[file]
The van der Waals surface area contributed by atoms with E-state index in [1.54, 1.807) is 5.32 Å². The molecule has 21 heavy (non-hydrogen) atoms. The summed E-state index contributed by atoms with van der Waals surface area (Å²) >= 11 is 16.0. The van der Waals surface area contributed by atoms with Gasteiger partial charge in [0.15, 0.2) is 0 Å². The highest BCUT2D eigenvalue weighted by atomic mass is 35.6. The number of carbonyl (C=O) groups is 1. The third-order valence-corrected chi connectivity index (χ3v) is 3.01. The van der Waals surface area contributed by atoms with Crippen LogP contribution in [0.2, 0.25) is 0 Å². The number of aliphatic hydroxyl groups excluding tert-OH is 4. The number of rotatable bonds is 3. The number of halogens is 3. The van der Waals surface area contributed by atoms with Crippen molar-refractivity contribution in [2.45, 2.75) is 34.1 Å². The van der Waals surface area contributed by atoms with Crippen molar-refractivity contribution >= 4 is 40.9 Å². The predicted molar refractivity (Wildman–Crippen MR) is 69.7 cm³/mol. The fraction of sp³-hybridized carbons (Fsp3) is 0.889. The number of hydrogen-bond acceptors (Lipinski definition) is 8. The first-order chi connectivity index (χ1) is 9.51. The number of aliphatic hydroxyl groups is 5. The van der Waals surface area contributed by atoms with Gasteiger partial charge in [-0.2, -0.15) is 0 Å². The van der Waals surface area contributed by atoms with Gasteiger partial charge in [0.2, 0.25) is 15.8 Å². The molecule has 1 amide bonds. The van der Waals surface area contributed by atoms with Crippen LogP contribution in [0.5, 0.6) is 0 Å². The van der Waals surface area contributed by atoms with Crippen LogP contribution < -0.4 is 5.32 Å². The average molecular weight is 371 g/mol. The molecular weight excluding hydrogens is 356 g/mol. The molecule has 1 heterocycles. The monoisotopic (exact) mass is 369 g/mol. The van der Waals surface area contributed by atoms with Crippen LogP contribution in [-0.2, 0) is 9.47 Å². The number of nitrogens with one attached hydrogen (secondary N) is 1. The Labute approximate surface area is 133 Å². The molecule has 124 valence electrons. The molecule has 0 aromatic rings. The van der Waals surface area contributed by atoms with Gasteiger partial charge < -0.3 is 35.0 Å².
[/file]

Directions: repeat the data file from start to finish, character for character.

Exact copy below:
The van der Waals surface area contributed by atoms with E-state index in [1.54, 1.807) is 5.32 Å². The molecule has 21 heavy (non-hydrogen) atoms. The summed E-state index contributed by atoms with van der Waals surface area (Å²) >= 11 is 16.0. The van der Waals surface area contributed by atoms with Gasteiger partial charge in [0.15, 0.2) is 0 Å². The highest BCUT2D eigenvalue weighted by atomic mass is 35.6. The number of carbonyl (C=O) groups is 1. The third-order valence-corrected chi connectivity index (χ3v) is 3.01. The van der Waals surface area contributed by atoms with Crippen LogP contribution in [0.2, 0.25) is 0 Å². The number of aliphatic hydroxyl groups excluding tert-OH is 4. The number of rotatable bonds is 3. The number of halogens is 3. The van der Waals surface area contributed by atoms with Crippen molar-refractivity contribution in [2.45, 2.75) is 34.1 Å². The van der Waals surface area contributed by atoms with Crippen molar-refractivity contribution >= 4 is 40.9 Å². The predicted molar refractivity (Wildman–Crippen MR) is 69.7 cm³/mol. The fraction of sp³-hybridized carbons (Fsp3) is 0.889. The number of hydrogen-bond acceptors (Lipinski definition) is 8. The first-order chi connectivity index (χ1) is 9.51. The number of aliphatic hydroxyl groups is 5. The van der Waals surface area contributed by atoms with Gasteiger partial charge in [-0.2, -0.15) is 0 Å². The van der Waals surface area contributed by atoms with Gasteiger partial charge in [0.2, 0.25) is 15.8 Å². The molecule has 1 amide bonds. The van der Waals surface area contributed by atoms with Crippen LogP contribution in [0.5, 0.6) is 0 Å². The van der Waals surface area contributed by atoms with Crippen LogP contribution < -0.4 is 5.32 Å². The average molecular weight is 371 g/mol. The molecular weight excluding hydrogens is 356 g/mol. The molecule has 1 heterocycles. The monoisotopic (exact) mass is 369 g/mol. The van der Waals surface area contributed by atoms with Crippen LogP contribution in [-0.2, 0) is 9.47 Å². The number of nitrogens with one attached hydrogen (secondary N) is 1. The Labute approximate surface area is 133 Å². The molecule has 124 valence electrons. The molecule has 0 aromatic rings. The van der Waals surface area contributed by atoms with Gasteiger partial charge < -0.3 is 35.0 Å².